Extemporaneously Prepared

Hazardous agent; use appropriate precautions for handling and disposal (NIOSH 2014 [group 3]).

A 6 mg/mL topiramate oral suspension may be made with tablets and one of two different vehicles (a 1:1 mixture of Ora-Sweet and Ora-Plus, or a mixture of Simple Syrup, NF and methylcellulose 1% with parabens). Crush six 100 mg tablets in a mortar and reduce to a fine powder. Add a small amount of methylcellulose gel and mix to a uniform paste (Note: Use a small amount of methylcellulose gel when using the 1:1 Ora-Sweet and Ora-Plus mixture as the vehicle; use 10 mL methylcellulose 1% with parabens when using Simple Syrup, NF as the vehicle); mix while adding the chosen vehicle in incremental proportions to almost 100 mL; transfer to a graduated cylinder; rinse mortar with vehicle, and add quantity of vehicle sufficient to make 100 mL. Store in plastic prescription bottles; label "shake well" and "refrigerate". Stable for 90 days refrigerated (preferred) or at room temperature.

Nahata MC, Pai VB, and Hipple TF, Pediatric Drug Formulations, 5th ed, Cincinnati, OH: Harvey Whitney Books Co, 2004.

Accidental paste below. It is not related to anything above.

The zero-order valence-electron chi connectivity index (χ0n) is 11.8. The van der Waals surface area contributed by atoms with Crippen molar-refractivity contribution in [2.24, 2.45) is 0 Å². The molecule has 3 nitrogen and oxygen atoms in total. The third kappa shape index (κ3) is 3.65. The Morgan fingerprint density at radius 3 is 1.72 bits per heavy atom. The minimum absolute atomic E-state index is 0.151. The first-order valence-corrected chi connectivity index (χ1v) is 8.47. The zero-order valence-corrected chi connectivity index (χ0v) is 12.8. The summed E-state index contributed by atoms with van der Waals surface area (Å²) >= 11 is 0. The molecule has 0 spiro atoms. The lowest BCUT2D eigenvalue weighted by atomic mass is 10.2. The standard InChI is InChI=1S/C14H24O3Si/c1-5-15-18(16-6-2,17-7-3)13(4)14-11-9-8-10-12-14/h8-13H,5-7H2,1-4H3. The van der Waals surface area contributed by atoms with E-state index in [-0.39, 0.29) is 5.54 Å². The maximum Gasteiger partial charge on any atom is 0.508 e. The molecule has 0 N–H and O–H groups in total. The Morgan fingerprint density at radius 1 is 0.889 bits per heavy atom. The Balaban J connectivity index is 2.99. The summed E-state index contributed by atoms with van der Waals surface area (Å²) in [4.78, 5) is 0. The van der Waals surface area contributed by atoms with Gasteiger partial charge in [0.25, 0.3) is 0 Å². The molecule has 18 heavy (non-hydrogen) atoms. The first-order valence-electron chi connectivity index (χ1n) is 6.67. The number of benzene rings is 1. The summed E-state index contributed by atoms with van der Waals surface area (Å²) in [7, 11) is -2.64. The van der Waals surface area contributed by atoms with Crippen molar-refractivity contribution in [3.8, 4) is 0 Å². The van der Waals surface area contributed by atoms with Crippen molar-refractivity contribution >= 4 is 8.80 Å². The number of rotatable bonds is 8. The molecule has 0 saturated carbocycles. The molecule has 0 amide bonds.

Administration

Administer without regard to meals. Administer the immediate release formulation in divided doses. It is not recommended to crush, break, or chew immediate release tablets due to bitter taste. Swallow extended release (ER) and sprinkle capsules whole. Sprinkle capsules and Qudexy XR capsules may also be opened to sprinkle the entire contents on a small amount (~1 teaspoon) of soft food; swallow immediately and do not chew. Do not store drug/food mixture for future use. Do not sprinkle Trokendi XR capsules on food, chew, or crush. Avoid alcohol use with Trokendi XR capsules within 6 hours prior to and 6 hours after administration.

Hazardous agent; use appropriate precautions for handling and disposal (NIOSH 2014 [group 3]).

Storage

Extended release capsules: Store at 15°C to 30°C (59°F to 86°F). Protect from moisture. Protect from light.

Sprinkle capsules: Store at or below 25°C (77°F). Protect from moisture.

Tablets: Store at 15°C to 30°C (59°F to 86°F). Protect from moisture.

Drug Interactions